Oodles of Noodles

With a bitter chill in the New York air this January, I decided to make it my winter mission to find the best ramen in NYC.  There’s nothing like a warm bowl of silky noodles drenched in a rich, flavorful, hearty broth to soothe the soul.  Over the past month, I have scoured the town and have slurped my way through several bowls of ramen from some of Manhattan’s famed shops.  I tried various styles of ramen and carefully selected my favorites along the way.  

But before I get into my “ramen” of choice, I want to help demystify some of the preconceived notions that most people associate with ramen.  And, I also want to provide a bit of history about the labor of love that goes into each bowl.  First off let’s just say ramen is much, much more than a package of hard dried noodles with a small spice pouch available at your local grocery.  Unfortunately, this is what most of the world associates it with, but, there is a very clear distinction between an instant ramen and a ramen from a restaurant.

In Japan, Ramen is a cherished dish served up at specialty shops in which chefs slave over hot stoves for several hours each day to assure that their signature broth is perfect. It is said that it requires years-long practical training to master be a ramen chef. 

Side Note: If you want to catch a glimpse of how this specialized process plays out (and you don’t live near a ramen joint) check out a little indy movie called The Ramen Girl starring Brittany Murphy (RIP).  Even though it was a pretty lame movie, it does help to accurately depict how much work goes into each bowl.

Ramen can be broadly categorized by its two main ingredients: noodles and broth.

Noodles: are made from four basic ingredients- wheat (gluten) flour, salt, water, and kansui, which is essentially a type of alkaline mineral water containing sodium carbonate, potassium carbonate and sometimes a small amount of phosphoric acid. Then Kansui lends a yellowish hue to the noodles and also helps create the firm texture that is associated with "ramen". Ramen noodles can come in various shapes and lengths.  They can be fat, thin or ribbon-like, as well as straight or wavy.  In a good ramen, the noodles should be served al dente vs. overcooked and mushy.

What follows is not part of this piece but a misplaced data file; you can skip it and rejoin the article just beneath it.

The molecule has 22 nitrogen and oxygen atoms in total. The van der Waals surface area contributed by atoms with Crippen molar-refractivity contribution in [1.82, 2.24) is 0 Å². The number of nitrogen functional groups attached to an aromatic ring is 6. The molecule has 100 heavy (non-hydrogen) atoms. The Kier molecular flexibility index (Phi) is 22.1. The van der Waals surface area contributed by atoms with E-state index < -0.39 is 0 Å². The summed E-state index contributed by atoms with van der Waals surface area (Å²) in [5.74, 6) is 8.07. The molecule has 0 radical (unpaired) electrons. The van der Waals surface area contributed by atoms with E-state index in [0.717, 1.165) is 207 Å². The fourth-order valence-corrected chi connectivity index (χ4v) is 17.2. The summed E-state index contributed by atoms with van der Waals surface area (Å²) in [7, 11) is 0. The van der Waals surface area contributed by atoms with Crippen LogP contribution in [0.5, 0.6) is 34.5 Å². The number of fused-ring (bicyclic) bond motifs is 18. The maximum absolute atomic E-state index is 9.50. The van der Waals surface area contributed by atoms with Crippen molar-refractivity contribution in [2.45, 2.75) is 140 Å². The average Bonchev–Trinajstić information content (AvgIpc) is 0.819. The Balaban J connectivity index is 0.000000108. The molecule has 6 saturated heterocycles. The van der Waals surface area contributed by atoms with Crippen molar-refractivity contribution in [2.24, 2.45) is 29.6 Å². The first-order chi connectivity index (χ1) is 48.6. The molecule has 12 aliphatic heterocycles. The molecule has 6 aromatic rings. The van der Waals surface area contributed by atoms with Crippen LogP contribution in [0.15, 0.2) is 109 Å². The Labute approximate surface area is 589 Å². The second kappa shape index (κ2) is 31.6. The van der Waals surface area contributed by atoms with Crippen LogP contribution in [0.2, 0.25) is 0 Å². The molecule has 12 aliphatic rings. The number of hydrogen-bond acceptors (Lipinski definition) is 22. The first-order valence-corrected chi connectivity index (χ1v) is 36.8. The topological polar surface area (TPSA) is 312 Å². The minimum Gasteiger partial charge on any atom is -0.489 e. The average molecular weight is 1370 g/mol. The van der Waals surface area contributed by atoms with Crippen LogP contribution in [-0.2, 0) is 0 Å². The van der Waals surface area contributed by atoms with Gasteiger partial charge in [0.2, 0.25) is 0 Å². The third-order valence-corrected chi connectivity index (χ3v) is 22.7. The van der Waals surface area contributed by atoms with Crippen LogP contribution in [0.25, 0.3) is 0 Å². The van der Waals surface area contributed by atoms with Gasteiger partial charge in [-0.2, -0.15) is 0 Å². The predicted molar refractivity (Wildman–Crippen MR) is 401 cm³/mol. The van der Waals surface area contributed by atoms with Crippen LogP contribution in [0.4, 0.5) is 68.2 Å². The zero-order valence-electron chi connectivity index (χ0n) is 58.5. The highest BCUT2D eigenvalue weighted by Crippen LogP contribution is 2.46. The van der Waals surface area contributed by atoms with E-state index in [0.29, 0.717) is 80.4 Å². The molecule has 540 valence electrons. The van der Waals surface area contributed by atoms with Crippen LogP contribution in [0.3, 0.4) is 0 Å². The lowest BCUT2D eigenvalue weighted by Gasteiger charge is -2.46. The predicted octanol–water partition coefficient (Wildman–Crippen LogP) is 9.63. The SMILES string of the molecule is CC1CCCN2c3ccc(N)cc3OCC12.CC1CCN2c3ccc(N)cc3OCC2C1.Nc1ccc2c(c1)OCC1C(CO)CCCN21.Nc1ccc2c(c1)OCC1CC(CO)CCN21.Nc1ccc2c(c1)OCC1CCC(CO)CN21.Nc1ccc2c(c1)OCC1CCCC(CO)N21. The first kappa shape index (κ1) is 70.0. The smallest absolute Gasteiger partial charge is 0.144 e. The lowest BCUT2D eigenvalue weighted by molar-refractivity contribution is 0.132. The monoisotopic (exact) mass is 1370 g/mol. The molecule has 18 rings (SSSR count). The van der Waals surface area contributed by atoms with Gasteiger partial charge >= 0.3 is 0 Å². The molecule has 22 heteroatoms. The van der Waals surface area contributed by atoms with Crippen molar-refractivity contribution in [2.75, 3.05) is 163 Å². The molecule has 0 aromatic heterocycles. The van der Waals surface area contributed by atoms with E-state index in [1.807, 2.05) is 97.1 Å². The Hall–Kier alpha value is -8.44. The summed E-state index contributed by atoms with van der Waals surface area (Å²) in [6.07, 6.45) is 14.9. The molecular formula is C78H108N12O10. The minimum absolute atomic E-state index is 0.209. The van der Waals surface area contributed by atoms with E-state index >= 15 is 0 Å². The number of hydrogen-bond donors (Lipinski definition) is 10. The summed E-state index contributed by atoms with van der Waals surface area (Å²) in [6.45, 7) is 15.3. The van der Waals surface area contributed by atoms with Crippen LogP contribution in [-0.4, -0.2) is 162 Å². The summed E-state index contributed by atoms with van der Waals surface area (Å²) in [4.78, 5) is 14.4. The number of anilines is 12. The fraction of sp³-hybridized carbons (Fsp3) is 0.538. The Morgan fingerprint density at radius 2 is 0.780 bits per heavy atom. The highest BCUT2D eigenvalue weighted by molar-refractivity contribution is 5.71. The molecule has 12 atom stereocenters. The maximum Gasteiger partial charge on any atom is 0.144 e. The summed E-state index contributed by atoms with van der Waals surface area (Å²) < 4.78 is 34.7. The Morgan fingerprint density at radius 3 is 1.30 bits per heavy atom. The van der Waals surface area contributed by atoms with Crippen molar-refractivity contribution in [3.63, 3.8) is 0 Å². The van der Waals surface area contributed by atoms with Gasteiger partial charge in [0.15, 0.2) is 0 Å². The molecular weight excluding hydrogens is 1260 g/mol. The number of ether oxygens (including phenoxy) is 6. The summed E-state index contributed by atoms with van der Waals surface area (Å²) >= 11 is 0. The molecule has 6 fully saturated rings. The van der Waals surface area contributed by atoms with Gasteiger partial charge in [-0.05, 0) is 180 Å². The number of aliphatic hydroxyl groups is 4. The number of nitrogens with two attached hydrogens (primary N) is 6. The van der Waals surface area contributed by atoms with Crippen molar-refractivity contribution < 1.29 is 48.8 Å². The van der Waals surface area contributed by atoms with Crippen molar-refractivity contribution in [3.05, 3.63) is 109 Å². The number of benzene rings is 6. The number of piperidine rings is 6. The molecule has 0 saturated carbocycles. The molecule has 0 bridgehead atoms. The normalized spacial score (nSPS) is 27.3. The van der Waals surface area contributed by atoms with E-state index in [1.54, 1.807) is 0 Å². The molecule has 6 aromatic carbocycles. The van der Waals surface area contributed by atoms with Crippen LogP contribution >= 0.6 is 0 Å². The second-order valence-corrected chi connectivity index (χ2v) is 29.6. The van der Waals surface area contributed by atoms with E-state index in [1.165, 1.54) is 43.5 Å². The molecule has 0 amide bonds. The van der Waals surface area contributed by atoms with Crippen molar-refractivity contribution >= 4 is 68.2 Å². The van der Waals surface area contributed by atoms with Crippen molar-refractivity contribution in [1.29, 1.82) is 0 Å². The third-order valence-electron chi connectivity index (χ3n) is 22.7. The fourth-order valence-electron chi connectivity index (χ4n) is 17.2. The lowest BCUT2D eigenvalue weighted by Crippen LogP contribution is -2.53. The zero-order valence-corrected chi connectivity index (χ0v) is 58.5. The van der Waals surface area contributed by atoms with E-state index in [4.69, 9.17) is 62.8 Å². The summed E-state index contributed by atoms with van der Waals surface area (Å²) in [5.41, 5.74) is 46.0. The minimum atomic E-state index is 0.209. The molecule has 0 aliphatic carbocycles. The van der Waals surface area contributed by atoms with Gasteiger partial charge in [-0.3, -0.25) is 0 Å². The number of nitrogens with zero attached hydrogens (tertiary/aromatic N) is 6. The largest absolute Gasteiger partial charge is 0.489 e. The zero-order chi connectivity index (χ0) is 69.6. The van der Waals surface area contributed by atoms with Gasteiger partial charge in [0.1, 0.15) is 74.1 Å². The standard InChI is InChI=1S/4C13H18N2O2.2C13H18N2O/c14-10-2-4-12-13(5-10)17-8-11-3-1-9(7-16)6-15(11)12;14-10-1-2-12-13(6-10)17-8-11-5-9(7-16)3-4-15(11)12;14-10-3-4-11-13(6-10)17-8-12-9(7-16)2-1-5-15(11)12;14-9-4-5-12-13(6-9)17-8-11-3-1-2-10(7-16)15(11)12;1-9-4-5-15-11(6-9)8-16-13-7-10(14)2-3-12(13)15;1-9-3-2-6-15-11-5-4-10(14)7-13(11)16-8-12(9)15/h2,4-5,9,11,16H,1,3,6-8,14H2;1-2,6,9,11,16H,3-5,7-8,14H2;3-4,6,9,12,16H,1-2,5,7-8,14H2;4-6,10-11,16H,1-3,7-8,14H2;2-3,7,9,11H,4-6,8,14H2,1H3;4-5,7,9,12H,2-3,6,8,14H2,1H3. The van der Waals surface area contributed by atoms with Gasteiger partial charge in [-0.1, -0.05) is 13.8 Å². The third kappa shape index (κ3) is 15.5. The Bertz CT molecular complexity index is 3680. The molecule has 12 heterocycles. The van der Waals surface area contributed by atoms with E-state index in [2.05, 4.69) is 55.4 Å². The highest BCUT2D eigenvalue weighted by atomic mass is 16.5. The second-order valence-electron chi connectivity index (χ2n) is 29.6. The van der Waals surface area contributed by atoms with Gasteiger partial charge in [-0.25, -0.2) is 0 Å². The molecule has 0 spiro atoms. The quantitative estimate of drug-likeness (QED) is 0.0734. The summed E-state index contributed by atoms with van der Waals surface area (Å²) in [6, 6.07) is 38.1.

Broth: Ramen soup is generally made from pork stock (in some cases chicken), and combined with a variety of ingredients such as onions, shiitake mushrooms, kombu (kelp), niboshi (dried baby sardines), and beef bones and then flavored with a healthy dose of salt, miso, or soy sauce.  All which is slow cooked for several hours.

From these two staples, ramen is typically divided into a few different style categories:

Tonkotsu: A cloudy white colored broth, that is thick from the boiling pork bones, fat, and collagen over high heat for many hours (typically 12 plus), along with, garlic and soy sauce which suffuses the broth with a hearty pork flavor and a creamy consistency that rivals milk, melted butter or gravy. This style is typically served with thin straight noodles. Toppings include: Chashu (sliced braised/roasted pork belly), scallion and jelly-ear mushrooms, sometimes served with Mayu (charred/black garlic oil).  This is the richest of all broths...with lots of great flavor and fat!

Miso/Sapporo: This broth is typically pork based and infused with miso to create a thick, nutty, slightly sweet and very hearty soup. The noodles served with it are typically thick, curly, and slightly chewy. Toppings can include: sweet corn, bean sprouts, Chashu (sliced braised/roasted pork belly), garlic and a seasoned boiled egg. 

Shōyu:  A clear brown broth, based on pork, chicken and vegetable stock infused with plenty of soy sauce, garlic and ginger resulting in a soup that is tangy, salty, smokey and savory yet still fairly light on the palate. This is the most “traditional” style of ramen. This ramen is generally served with curly noodles. Toppings include: Marinated bamboo shoots, Chashu (sliced braised/roasted pork belly), green onion, kamaboko (fish cakes), nori (seaweed), boiled egg, bean sprouts and black pepper.

Shio: A pale, clear yellowish broth with plenty of salt and any combination of Chicken, pork, vegetables, ginger, garlic, seaweed and sometimes fish. This is the lightest style ramen broth.  Typically served with thin straight noodles.  Toppings include: Fried tofu, Chashu (sliced braised/roasted pork belly), bean sprouts, cabbage, bamboo shoots, and miso-simmered ground pork.  

Now that we all have our ramen 101, let’s get to the good stuff…my top picks!  Ranked in order starting with my favorite:

1. Akamaru Modern Ramen from Ippudo ($15)
The broth was a silky Tonkotsu cooked with pork bones from Berkshire pigs. The Noodles are thin, straight noodles made in-house. Toppings included: Chashu, cabbage, kikurage mushrooms, scallions, fragrant garlic oil and umami dama (a secret ingredient).